The day after Thanksgiving is widely considered the busiest and most lucrative retail day of the year.
Some 200 angry protesters showed up at a meeting of investors and analysts earlier Wednesday at Walmart's headquarters in Bentonville, Ark. Under discussion at the meeting was Walmart's intent to go head-to-head with Amazon and offer same-day delivery. Walmart is the world's largest private employer and has long been a target of workers' rights groups, who advocate higher wages, more flexibility in hours and an end to the punishments (reduced shifts, for instance) they claim are meted out to workers seeking to unionize.
On a conference call Wednesday, leaders of Our Walmart, the National Consumers League and other labor groups said they will join Walmart workers outside stores on Black Friday if their demands are not met.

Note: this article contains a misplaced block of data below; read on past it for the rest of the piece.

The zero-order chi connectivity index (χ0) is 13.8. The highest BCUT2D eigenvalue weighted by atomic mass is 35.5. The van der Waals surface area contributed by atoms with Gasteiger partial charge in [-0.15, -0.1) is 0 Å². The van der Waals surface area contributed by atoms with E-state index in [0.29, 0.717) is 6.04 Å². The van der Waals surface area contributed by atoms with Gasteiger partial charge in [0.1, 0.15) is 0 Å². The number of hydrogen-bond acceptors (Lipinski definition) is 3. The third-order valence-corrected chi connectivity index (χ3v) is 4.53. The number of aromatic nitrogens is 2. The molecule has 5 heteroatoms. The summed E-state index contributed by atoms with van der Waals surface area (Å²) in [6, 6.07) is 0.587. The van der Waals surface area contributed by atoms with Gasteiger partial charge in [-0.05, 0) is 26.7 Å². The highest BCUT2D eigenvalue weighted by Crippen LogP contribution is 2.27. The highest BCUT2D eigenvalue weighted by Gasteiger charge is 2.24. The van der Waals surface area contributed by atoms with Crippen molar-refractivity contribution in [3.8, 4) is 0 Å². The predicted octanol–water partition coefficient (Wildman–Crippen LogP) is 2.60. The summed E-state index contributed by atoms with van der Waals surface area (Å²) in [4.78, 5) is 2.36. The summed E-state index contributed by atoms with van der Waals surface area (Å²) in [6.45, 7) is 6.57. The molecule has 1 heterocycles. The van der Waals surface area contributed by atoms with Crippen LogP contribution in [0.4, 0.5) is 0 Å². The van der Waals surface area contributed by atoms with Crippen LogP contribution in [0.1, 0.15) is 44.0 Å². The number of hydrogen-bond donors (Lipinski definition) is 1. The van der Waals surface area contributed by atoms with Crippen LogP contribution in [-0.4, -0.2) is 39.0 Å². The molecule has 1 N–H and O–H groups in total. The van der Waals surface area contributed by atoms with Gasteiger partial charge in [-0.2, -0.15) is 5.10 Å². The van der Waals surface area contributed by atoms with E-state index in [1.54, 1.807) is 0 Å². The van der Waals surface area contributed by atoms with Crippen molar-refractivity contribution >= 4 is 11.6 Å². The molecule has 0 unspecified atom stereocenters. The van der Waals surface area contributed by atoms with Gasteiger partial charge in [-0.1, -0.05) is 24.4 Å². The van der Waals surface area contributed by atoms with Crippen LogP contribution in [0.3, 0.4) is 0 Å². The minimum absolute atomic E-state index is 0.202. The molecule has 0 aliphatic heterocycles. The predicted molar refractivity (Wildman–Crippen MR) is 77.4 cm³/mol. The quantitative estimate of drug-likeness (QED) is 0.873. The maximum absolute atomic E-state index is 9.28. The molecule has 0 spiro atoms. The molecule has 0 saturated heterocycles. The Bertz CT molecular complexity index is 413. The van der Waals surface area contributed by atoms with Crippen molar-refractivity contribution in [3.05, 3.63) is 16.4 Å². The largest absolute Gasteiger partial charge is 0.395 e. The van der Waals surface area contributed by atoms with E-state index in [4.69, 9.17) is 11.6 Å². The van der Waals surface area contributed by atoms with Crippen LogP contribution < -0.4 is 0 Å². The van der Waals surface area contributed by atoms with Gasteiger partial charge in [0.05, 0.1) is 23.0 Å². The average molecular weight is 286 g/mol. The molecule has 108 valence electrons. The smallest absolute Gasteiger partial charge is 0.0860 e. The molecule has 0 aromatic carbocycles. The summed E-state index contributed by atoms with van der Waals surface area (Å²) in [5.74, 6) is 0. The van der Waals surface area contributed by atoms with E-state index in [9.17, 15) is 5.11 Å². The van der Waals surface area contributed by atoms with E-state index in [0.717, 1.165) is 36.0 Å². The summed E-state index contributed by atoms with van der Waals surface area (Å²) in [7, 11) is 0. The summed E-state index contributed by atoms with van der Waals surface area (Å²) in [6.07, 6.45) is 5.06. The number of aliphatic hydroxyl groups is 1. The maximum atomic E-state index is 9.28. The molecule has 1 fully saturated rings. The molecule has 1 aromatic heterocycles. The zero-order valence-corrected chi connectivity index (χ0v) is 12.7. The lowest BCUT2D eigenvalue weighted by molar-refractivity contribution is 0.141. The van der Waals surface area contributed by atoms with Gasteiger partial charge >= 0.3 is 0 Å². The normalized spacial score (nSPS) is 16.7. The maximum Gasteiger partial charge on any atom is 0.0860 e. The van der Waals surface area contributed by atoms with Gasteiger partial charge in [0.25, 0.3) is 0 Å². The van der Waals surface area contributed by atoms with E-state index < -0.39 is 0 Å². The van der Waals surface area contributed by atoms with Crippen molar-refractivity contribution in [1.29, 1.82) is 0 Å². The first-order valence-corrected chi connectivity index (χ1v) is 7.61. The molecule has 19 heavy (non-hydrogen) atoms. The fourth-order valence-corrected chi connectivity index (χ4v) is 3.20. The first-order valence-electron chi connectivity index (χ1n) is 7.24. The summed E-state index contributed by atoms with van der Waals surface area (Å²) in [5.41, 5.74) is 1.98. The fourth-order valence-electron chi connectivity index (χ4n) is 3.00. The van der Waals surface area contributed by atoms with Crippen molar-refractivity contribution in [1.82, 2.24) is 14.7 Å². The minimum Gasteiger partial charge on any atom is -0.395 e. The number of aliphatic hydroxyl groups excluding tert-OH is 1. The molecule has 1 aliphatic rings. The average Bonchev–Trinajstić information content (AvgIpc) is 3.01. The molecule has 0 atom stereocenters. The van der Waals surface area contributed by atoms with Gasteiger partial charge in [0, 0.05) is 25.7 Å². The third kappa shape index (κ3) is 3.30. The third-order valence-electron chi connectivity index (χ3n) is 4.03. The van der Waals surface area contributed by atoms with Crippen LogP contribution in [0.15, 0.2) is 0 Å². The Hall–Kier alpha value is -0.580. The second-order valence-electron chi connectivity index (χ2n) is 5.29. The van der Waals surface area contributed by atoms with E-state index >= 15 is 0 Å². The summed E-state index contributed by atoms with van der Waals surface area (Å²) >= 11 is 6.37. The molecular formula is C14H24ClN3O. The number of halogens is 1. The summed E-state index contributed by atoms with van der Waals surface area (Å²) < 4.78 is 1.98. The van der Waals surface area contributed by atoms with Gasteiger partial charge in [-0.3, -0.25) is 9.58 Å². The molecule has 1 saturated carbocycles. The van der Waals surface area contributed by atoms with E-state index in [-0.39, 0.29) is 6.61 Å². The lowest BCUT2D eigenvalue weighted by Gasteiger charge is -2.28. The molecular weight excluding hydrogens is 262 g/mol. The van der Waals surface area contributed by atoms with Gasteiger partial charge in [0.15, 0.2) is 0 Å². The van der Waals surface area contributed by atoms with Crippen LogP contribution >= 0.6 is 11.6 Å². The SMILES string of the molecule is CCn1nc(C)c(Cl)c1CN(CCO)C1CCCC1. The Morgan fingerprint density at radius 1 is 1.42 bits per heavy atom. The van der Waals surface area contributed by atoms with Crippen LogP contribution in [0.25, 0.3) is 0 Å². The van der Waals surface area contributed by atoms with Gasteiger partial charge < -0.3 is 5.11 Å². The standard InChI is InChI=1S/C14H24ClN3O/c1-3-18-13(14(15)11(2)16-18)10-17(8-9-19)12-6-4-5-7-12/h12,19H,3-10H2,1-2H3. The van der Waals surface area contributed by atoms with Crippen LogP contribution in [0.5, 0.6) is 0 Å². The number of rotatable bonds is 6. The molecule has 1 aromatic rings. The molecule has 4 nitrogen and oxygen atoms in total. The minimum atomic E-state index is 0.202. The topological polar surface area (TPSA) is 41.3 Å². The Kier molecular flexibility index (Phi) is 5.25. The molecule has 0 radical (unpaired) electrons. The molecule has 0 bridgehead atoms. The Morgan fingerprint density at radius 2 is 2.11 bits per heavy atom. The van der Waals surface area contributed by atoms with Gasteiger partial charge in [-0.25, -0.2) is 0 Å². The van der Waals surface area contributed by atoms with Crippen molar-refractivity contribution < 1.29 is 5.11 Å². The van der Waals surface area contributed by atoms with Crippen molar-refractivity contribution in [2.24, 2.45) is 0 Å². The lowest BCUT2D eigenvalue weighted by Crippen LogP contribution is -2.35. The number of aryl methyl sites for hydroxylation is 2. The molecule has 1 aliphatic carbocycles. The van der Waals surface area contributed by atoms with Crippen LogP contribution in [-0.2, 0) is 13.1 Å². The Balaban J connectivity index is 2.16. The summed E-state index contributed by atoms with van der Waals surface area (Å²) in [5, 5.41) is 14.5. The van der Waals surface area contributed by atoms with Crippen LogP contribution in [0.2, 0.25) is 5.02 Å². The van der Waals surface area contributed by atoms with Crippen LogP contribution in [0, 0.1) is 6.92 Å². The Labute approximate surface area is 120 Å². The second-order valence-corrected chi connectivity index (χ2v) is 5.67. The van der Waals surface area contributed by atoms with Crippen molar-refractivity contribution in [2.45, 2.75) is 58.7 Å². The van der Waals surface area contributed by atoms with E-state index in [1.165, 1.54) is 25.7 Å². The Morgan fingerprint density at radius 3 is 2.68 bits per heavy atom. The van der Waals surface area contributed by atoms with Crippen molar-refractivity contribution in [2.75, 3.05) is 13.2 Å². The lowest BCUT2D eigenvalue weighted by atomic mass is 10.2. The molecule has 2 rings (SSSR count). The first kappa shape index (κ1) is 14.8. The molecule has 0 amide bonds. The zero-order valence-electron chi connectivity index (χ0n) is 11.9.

NOW president Terry O'Neill said her organization would join in the action on Black Friday, it was reported in the Guardian. "We are standing in solidarity with the workers who are walking off the job," said the National Organization of Women's president.
Last Thursday, about 30 employees from the Pico Rivera store, including Cruz, wielded signs that read "Stand Up, Live Better, Stop Retaliation" and "Stop Trying to Silence Us" and marched outside the store. At the same time, workers at eight other Walmart stores in California protested working conditions and treatment.
Walmart spokesman Dan Fogleman disputed the charges, claiming that most employees have "repeatedly rejected unionization.
"They seem to recognize that Walmart has some of the best jobs in the retail industry - good pay, affordable benefits and the chance for advancement," he said in a telephone interview with ABC News.
You can read and see the full report on ABCNews.com.
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